"The United Center will require all event attendees, including fans at Chicago Bulls and Chicago Blackhawks games, to present proof of full vaccination or a negative COVID-19 test to gain access to the arena," they announced in a new reslease.
The decision affects anyone attending concerts, Bulls or Blackhawks games or any other events at the UC.
"The decision to implement proof of full vaccination or a negative COVID-19 test is representative of the continued commitment to providing the best environment for a safe return for all fans and employees," a news release said.
As with everything COVID-related, the new policy is already dividing opinions.
"I think it's extremely smart and wise, and I think all sports venues should follow their suit," said Renee Miller, lives in West Loop.
"We have many policies on the federal level that we are not to intervene, nor ask about people's medical or health history," said Milton Jones, who opposes the new requirements. "And that's something that you should not ask about."
"I'm pretty happy about it," said Bulls season ticket holder David Abels. "I want to be safe. I want my friends and family to be safe when they attend games this season."
But sports business consultant Marc Ganis said there may be early hiccups.
"It's very unlikely the lines are going to be long," he warned. "People should plan for that, almost like going through TSA at the airport."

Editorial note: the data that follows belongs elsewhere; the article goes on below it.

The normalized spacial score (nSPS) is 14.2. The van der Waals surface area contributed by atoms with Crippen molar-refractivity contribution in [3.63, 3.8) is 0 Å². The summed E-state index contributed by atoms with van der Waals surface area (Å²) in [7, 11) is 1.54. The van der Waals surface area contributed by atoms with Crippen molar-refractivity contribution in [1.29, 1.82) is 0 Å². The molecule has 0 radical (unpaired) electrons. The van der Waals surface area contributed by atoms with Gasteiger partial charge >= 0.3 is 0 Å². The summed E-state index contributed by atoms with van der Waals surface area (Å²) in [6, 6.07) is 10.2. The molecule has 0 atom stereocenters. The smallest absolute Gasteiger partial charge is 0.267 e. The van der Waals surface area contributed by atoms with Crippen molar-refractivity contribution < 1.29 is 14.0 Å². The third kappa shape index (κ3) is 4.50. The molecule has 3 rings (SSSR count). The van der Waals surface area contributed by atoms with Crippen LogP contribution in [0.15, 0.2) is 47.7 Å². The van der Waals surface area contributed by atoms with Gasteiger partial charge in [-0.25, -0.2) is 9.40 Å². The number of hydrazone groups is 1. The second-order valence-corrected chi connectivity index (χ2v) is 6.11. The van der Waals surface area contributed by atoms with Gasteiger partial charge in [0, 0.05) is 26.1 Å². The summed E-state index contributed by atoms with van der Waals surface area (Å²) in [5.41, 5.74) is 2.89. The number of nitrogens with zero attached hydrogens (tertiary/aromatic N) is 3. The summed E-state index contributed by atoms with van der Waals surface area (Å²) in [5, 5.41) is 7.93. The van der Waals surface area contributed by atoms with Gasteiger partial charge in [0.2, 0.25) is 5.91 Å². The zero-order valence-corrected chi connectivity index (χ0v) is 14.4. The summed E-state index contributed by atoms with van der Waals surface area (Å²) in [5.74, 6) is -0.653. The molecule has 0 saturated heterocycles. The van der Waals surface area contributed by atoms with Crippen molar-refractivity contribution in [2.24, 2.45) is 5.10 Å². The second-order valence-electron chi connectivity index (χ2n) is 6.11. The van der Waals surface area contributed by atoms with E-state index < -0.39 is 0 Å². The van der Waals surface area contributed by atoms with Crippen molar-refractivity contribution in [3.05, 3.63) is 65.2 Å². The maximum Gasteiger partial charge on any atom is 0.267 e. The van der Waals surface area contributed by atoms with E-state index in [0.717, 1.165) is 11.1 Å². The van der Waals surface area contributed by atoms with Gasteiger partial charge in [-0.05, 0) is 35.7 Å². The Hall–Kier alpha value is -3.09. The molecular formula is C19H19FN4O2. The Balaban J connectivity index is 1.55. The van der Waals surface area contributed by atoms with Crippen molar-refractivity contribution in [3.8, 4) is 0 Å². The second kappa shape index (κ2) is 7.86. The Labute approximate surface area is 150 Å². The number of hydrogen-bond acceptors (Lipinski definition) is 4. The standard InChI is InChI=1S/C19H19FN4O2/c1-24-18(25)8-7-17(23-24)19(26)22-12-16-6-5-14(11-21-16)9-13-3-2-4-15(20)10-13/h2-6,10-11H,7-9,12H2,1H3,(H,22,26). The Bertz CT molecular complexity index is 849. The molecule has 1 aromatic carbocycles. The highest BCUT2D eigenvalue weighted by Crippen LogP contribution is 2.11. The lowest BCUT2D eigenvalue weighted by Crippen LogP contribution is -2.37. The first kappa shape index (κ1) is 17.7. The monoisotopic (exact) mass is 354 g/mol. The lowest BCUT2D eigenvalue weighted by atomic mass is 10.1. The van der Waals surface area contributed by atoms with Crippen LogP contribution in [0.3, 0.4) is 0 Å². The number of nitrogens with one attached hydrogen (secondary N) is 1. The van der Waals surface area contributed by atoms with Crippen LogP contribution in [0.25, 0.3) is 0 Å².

The entrance process will go into effect for all future events and will remain in place until further notice.
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The first event to be impacted is a Tame Impala concert scheduled for next Tuesday. The band had already announced a similar requirement for all U.S. fans.
With a capacity of nearly 21,000 people, the UC becomes the largest Chicago-area venue to impose such a requirement, joining Broadway in Chicago, the Lyric Opera, and others.
"I think it's an excellent idea, particularly because it's an indoor venue and it's a large venue," said CDPH Commissioner Dr. Allison Arwady. "And I think especially as we move into colder weather, these indoor settings, this is one of the most important ways that we can keep them as safe as possible."
As final NBA and NHL health and safety guidelines have yet to be announced, the protocols are still subject to change, and the Chicago Bulls and Chicago Blackhawks may communicate additional details to their fans as the season approaches, the release said.
Additional investments have been made to increase air flow within the arena, as well.
According to the UC's statement, the requirements apply to all arena and team employees. But there is a caveat: team players, who as of now, are not being required by their respective leagues get vaccinated.